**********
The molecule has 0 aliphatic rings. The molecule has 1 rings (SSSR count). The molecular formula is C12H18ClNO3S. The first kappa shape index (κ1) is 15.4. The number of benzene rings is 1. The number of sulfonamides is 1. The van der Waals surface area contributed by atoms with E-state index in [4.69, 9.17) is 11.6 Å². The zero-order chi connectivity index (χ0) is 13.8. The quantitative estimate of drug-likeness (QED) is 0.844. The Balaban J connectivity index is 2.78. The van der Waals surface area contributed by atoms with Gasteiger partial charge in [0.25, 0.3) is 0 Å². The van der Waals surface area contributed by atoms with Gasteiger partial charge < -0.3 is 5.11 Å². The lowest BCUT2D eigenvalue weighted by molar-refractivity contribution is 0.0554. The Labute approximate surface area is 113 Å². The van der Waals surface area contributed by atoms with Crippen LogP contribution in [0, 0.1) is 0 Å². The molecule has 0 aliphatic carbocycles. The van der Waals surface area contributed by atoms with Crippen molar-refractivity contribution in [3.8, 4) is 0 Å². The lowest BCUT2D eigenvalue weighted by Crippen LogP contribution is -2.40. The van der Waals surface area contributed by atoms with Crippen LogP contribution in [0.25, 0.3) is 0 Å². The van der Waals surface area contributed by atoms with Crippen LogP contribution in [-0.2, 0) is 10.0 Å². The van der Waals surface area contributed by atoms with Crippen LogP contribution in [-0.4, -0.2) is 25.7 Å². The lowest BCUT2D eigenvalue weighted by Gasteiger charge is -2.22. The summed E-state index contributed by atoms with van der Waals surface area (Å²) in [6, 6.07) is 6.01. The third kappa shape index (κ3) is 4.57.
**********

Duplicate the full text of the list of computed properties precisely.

The molecule has 0 aliphatic rings. The molecule has 1 rings (SSSR count). The molecular formula is C12H18ClNO3S. The first kappa shape index (κ1) is 15.4. The number of benzene rings is 1. The number of sulfonamides is 1. The van der Waals surface area contributed by atoms with E-state index in [4.69, 9.17) is 11.6 Å². The zero-order chi connectivity index (χ0) is 13.8. The quantitative estimate of drug-likeness (QED) is 0.844. The Balaban J connectivity index is 2.78. The van der Waals surface area contributed by atoms with Gasteiger partial charge in [0.25, 0.3) is 0 Å². The van der Waals surface area contributed by atoms with Gasteiger partial charge < -0.3 is 5.11 Å². The lowest BCUT2D eigenvalue weighted by molar-refractivity contribution is 0.0554. The Labute approximate surface area is 113 Å². The van der Waals surface area contributed by atoms with Crippen LogP contribution in [0, 0.1) is 0 Å². The molecule has 0 aliphatic carbocycles. The van der Waals surface area contributed by atoms with Crippen molar-refractivity contribution in [3.8, 4) is 0 Å². The lowest BCUT2D eigenvalue weighted by Crippen LogP contribution is -2.40. The van der Waals surface area contributed by atoms with Crippen LogP contribution in [0.25, 0.3) is 0 Å². The van der Waals surface area contributed by atoms with Crippen LogP contribution in [-0.2, 0) is 10.0 Å². The van der Waals surface area contributed by atoms with Crippen LogP contribution in [-0.4, -0.2) is 25.7 Å². The lowest BCUT2D eigenvalue weighted by Gasteiger charge is -2.22. The summed E-state index contributed by atoms with van der Waals surface area (Å²) in [6, 6.07) is 6.01. The third kappa shape index (κ3) is 4.57.